Raven, whose arms were strong from years of toil and could pull as strongly as an ox, grabbed the cords around the cows’ necks and hauled them up the river bank and back into the fields. Rose, who spent many of her days swimming in the river and was as agile as a fish, dived into the water and pulled the lady to safety.

“You have saved my life,” the woman said to the sisters. “Tell me anything you want, and I shall repay you as best I can.”

Red Rose said, “I have received nothing but kindness and riches my whole life, regardless of what I have deserved. Yet none have brought me happiness, for the only thing I want is for my sister to know joy, and be free of her life of torment.”

And Raven said, “My sister suggested we should run away together, for it is our father who torments me and has prevented me from ever knowing joy. But if we leave he will search us out until we are found, so he can punish me and reclaim my sister. For in love and in hate he considers us his own.

“But this week our father has been away, and today it is that he returns. So all I ask is that you come with us to meet our father, and tell him the kindness we have done you, in the hope that it will help convince him to let us leave. Then your debt to us will be repaid.

“For if he does agree to let us go and to leave us be, for as long as we live, both me and my sister can know true joy.”

And the woman said, “It will be done,” and she went with them to the road through the woods, and there they waited for the farmer’s return. When the old woman saw him approaching, she told the sisters to hide in the undergrowth with the two cows, and to remain quiet until all had been agreed.

“I will give him a chance to show his kindness,” she said to herself, and then to him she said, “Sir, your daughters saved me this afternoon from drowning, and I owe to them my life. In repayment for their deeds I wish to take them with me to my castle, where they can live like queens, for I will treat them with a kindness and generosity unknown in this part of the world. They shall want for nothing, and be happier than any who have come before or since.”

“No,” said the farmer. “I will not let you take them from me. They are my daughters and mine alone to keep.”

The woman said, “If their happiness is not enough, I offer you all my money and the great vast expanse of my lands, for I rule a great world. You shall be a king there without equal, and your daughters and I can stay here and toil as farmers upon the land.”

“My older daughter, whom I love, is all I have left to remind me of my wife, and as such is more precious to me than even the greatest treasure. Every time I look upon her face I see the beauty of her mother, and briefly I am happy again. No money nor power in the world would be enough to let me give her up,” said the farmer. “As for my other daughter, whom I detest, glad would I to be rid of her. But what she took from me can never be returned. To honour the memory of my wife, whose life she stole, her punishment must go on. And not for anything can I set justice aside and let her go free.”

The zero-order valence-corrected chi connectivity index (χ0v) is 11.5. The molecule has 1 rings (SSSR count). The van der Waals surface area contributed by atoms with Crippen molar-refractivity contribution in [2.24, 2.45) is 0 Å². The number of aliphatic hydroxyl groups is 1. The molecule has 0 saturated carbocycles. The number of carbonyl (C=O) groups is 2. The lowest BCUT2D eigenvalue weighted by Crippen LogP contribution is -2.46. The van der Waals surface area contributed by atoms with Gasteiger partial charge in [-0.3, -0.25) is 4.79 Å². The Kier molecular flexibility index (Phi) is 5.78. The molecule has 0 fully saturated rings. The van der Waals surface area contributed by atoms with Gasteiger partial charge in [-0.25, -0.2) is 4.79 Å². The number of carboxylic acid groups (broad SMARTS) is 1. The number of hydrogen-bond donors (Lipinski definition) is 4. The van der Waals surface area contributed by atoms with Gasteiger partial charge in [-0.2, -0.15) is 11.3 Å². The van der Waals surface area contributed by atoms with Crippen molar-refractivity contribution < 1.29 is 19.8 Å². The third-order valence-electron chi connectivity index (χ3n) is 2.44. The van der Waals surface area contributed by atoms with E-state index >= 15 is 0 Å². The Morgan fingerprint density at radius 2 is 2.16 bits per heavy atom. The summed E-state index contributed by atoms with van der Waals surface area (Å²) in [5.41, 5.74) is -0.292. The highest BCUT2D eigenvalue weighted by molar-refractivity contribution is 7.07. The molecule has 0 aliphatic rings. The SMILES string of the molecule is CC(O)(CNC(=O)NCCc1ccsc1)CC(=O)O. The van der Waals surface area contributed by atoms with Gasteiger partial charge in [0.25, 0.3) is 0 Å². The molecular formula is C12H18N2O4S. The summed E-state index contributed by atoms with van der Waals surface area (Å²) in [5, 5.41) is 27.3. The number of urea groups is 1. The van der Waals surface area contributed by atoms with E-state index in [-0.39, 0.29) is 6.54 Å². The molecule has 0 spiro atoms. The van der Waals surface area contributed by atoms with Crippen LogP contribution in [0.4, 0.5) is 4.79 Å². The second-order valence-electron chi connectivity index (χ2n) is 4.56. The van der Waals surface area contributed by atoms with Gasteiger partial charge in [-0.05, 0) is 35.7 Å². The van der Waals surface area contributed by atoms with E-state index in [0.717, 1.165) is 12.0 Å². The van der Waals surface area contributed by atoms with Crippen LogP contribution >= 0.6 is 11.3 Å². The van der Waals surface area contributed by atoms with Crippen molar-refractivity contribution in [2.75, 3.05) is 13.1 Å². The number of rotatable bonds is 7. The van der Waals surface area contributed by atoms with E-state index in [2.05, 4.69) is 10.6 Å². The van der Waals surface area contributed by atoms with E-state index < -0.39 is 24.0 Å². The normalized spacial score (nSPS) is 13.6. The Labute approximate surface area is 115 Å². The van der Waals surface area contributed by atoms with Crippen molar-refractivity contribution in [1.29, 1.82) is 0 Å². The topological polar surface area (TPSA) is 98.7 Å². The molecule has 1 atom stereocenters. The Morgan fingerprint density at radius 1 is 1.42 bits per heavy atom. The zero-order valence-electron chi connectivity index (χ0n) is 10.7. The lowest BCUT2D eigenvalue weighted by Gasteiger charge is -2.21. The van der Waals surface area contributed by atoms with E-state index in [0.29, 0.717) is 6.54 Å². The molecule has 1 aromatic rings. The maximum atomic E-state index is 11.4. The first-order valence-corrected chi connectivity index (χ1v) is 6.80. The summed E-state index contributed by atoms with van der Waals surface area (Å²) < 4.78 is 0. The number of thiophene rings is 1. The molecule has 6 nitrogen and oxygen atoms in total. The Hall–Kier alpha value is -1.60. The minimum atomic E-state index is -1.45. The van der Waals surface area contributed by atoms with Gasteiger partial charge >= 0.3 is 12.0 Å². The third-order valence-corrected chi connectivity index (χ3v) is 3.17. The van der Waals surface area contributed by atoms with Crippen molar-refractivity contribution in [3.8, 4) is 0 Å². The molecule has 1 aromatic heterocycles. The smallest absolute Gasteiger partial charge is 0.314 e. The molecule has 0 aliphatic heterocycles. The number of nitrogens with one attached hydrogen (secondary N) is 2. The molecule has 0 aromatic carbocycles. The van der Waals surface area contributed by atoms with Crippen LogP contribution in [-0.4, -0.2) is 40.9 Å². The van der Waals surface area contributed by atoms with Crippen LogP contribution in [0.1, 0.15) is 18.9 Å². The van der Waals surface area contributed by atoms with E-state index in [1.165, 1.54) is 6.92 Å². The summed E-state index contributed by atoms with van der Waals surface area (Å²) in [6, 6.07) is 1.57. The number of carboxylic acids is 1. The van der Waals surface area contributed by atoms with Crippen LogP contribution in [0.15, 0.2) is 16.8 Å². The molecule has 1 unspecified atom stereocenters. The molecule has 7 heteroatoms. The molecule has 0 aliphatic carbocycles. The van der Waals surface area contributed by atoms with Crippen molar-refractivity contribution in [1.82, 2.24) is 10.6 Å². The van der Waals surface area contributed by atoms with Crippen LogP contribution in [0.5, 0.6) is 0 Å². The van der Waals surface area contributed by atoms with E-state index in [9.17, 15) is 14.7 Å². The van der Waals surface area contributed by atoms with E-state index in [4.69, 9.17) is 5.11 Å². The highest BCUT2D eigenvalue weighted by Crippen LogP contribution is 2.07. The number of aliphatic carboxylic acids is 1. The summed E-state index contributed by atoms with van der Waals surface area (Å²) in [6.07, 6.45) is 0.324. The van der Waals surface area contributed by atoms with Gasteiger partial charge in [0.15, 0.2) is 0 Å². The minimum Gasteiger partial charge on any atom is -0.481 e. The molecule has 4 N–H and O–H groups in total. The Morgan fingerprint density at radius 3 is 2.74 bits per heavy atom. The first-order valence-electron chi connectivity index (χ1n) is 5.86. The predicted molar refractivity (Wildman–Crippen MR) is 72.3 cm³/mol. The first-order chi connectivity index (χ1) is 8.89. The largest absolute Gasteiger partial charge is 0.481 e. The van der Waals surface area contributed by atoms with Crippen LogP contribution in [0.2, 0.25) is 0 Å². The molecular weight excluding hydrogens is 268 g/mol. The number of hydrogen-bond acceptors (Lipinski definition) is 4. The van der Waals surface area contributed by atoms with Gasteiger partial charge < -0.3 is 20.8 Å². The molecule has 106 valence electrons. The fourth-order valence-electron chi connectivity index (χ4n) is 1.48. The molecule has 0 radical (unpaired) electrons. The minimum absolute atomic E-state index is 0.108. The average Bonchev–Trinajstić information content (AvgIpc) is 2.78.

“Then I shall return to you your daughters,” she said. “And you can go on your way.”

The old woman brought forth from the undergrowth her two cows. “Here is Red Rose,” she said, pointing to the cow with red-brown fur. “Here is Black Death,” said she, pointing to a cow of black and white. “Take them with you, and forever be gone from my sight.”

At this she rose up, and took on the appearance of a great witch, and in horror the farmer took the cows, believing them to be his daughters transformed by a great and terrible power, and he hurried away with them to his home and did not look back. Then the old woman took Red Rose and Raven to her realm, which was as vast as she had said, and vaster still, and there she treated them as if they were her daughters, and as if they were her friends.

“Oh Red Rose, look at what has been done to you,” said the farmer when he got home, and sadly stroked the red cow’s back. “Oh Black Death, look what you have done to her,” he said, and struck the black and white cow harshly with his hand.

The cows, although docile in temperament, were old and strong, and also stubborn and immovable, and they remained unmoved by both his kindness and his spite. In this way he lived out his days, his love and his hate stripped of power, and eventually he died. And on that morning the cows walked out beyond his fields and disappeared into the mists at the river’s edge.

As for the sisters, it is said they were never parted for as long as they lived, and nor were they ever unhappy again, in this or any other of their lives.



1. The first draft of this was written between June and November 2012, but this version is from May 2015